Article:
Disclosure fraud, which represented almost all of the Public Finance Abuse Unit’s enforcement actions this year, ranks as the highest concern for municipal market participants.
That’s according to an audience poll at the National Association of Bond Lawyers’ Workshop on Thursday, which collected 72% of the audience vote, followed by municipal advisors with 17% of the vote and public corruption with 11% of the vote.
Another audience poll showed 58% of the audience were most concerned about disclosure fraud and 37% were concerned with violating the limited offering exemption.
That comes after four underwriters were charged in connection with failing to comply with municipal bond offering disclosure requirements in connection with limited offering exemptions.
“The underwriters did not have a reasonable belief that the exemption criteria were satisfied and that’s really the reason that these cases were brought,” said Brian Fagel, assistant director of enforcement for the SEC and head of the Chicago office’s Public Finance Abuse Unit.
“The rest of the cases were different flavors of disclosure fraud and these are just the sort of cases we see all the time where we’ve got issuers who definitely got some bad actors and issuers who are trying to mistake the financial condition of the issuer.”
Panelists brought up the case against the former Johnson City, Texas chief administrative officer and secretary, who was recently sentenced to 37 months in federal prison for embezzling city funds. His scheme became evident when the falsified documents were posted on EMMA, and at the point they were taken down, secondary trading had already taken place on the bonds, a key indicator for the Commission.
“If there wasn’t any secondary trading of the bonds, would the SEC still bring a case here? That’s a large part of the 10b-5 violation.” asked Ed Fierro, senior counsel at Bracewell.
“I don’t know if we could,” Fagel said. “If we can’t satisfy the human connection element then we’re kind of in trouble there.”
Andrew Kintzinger, counsel at Hunton Andrews Kurth, noted the increased focus on accountant liability in recent years, highlighted in the College of New Rochelle in 2021 and the Crosby Independent School District in Texas this year.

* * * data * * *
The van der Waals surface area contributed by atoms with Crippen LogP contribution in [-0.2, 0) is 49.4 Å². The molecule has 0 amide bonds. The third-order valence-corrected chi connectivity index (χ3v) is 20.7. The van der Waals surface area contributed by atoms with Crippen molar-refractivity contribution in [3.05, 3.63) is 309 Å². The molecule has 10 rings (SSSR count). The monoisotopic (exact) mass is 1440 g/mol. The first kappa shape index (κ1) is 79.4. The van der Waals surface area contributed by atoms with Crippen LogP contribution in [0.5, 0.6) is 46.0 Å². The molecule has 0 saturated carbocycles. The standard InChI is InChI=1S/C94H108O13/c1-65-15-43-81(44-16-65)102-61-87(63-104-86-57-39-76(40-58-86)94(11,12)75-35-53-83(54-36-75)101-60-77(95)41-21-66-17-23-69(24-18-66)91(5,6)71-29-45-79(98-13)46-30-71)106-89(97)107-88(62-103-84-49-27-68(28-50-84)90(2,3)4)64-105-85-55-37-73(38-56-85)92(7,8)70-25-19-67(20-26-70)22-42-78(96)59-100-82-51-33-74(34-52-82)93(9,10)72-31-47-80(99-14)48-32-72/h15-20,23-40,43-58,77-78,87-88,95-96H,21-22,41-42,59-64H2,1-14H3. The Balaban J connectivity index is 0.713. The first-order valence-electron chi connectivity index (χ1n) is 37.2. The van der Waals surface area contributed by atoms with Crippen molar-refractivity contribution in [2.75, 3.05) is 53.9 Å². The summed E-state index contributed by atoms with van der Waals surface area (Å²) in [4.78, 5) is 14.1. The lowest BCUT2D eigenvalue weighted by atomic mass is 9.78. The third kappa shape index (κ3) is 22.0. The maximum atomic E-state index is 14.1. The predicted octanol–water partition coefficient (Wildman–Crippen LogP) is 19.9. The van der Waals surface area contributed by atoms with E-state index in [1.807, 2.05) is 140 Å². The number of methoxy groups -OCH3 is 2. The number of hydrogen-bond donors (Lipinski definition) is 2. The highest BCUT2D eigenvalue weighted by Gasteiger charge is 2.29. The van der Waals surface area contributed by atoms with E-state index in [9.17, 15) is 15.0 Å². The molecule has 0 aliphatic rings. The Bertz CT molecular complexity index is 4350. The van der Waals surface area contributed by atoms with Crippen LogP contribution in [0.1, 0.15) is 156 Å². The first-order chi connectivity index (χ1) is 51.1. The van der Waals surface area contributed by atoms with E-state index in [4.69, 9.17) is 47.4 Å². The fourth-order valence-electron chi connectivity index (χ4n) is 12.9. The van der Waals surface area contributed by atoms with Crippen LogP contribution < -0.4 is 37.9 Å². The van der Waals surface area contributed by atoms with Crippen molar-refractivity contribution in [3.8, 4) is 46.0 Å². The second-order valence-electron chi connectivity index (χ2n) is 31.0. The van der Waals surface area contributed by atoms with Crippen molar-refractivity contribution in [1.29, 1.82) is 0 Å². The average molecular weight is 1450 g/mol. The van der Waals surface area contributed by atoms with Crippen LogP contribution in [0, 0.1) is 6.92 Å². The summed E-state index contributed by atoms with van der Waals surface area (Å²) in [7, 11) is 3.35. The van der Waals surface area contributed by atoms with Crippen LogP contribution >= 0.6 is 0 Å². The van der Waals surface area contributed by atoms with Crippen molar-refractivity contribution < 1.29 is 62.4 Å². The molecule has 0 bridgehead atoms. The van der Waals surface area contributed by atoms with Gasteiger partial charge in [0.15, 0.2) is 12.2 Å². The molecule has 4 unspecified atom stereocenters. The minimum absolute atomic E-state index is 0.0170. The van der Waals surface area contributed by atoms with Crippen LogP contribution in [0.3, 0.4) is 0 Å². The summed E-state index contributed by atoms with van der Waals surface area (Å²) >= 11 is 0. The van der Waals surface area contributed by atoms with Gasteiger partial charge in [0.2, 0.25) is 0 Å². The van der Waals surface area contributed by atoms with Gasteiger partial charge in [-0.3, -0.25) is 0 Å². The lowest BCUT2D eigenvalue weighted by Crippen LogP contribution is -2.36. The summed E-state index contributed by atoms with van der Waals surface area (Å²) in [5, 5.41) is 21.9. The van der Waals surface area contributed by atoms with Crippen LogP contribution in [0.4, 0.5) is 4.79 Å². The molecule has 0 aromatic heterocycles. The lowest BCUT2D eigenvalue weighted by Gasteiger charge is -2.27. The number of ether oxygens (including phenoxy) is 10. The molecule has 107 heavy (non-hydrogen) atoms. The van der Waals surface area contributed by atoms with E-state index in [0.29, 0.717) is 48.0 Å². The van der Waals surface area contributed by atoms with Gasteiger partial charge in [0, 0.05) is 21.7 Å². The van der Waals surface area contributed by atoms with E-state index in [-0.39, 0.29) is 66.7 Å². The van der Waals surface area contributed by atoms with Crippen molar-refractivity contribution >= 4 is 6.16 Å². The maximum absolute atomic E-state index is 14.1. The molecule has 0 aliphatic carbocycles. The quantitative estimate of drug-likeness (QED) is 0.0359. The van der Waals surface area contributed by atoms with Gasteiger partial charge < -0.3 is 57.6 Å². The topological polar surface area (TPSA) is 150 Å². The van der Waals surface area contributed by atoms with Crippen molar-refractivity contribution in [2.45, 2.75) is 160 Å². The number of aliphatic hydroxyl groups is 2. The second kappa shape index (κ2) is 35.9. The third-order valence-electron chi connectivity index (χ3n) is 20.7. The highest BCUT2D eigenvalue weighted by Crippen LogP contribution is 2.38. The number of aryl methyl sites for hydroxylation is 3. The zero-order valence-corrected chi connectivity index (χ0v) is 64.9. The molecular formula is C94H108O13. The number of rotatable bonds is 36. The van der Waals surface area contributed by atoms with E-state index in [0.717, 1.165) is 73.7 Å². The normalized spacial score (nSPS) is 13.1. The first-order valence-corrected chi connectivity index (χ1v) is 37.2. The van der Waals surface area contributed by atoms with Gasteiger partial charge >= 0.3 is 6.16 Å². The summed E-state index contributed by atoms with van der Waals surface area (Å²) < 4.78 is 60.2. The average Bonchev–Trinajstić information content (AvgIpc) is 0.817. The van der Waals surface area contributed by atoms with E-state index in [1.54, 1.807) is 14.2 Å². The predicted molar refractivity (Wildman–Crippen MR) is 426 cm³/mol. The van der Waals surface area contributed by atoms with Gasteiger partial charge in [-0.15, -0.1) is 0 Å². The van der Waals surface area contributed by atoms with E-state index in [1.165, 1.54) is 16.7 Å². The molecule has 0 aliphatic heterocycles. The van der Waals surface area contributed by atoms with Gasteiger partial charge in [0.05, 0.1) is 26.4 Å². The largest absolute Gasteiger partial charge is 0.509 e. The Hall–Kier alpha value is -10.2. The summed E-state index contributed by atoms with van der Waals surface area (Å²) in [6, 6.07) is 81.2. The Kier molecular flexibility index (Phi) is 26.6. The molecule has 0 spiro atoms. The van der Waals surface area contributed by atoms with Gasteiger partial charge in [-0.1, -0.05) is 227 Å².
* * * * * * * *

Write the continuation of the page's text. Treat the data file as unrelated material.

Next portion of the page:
“In all these financial disclosure cases, it seems that accountants are going to be in the line of investigation,” Kintzinger said. “I always say to myself, if they’re picking up the accountants they’re going to get at the lawyers.”
But despite the seemingly widening scope of the Public Finance Abuse Unit’s investigations, internal compliance programs have never been more thorough.
“My sense of the market is that, despite some of the more recent reported cases, the level of compliance sensitivity at underwriting firms is at an all time high in terms of compliance with 15c(2)(12) compliance and with continuing disclosure,” said Kintzinger. “Underwriters are really showing very thorough and extensive and sensitive compliance programs.”
“We’ve seen the market cleaned up a lot in terms of compliance, which is one of our goals, and we’re pleased about that,” Fagel said.
Kintzinger also urged listeners, as evidenced in the enforcement action against Loop Capital, where a broker dealer was charged with providing advice to a municipal entity without registering as a municipal advisor, to pay close attention to the gray areas when dealing with the Independent Registered Municipal Advisor exemption.
“There’s a gray area, between the underwriting exemption and then providing financial advice with respect to investments and I think that we are an environment of increasing interest rates where financial advisors and underwriters are being asked by issuers and conduit borrowers at the closing table, ‘okay, all this money’s in the project fund what can we invest it in?’,” Kintzinger said.
“I think that’s a better conversation between the issuer and its registered financial adviser or MA,” said Kintzinger.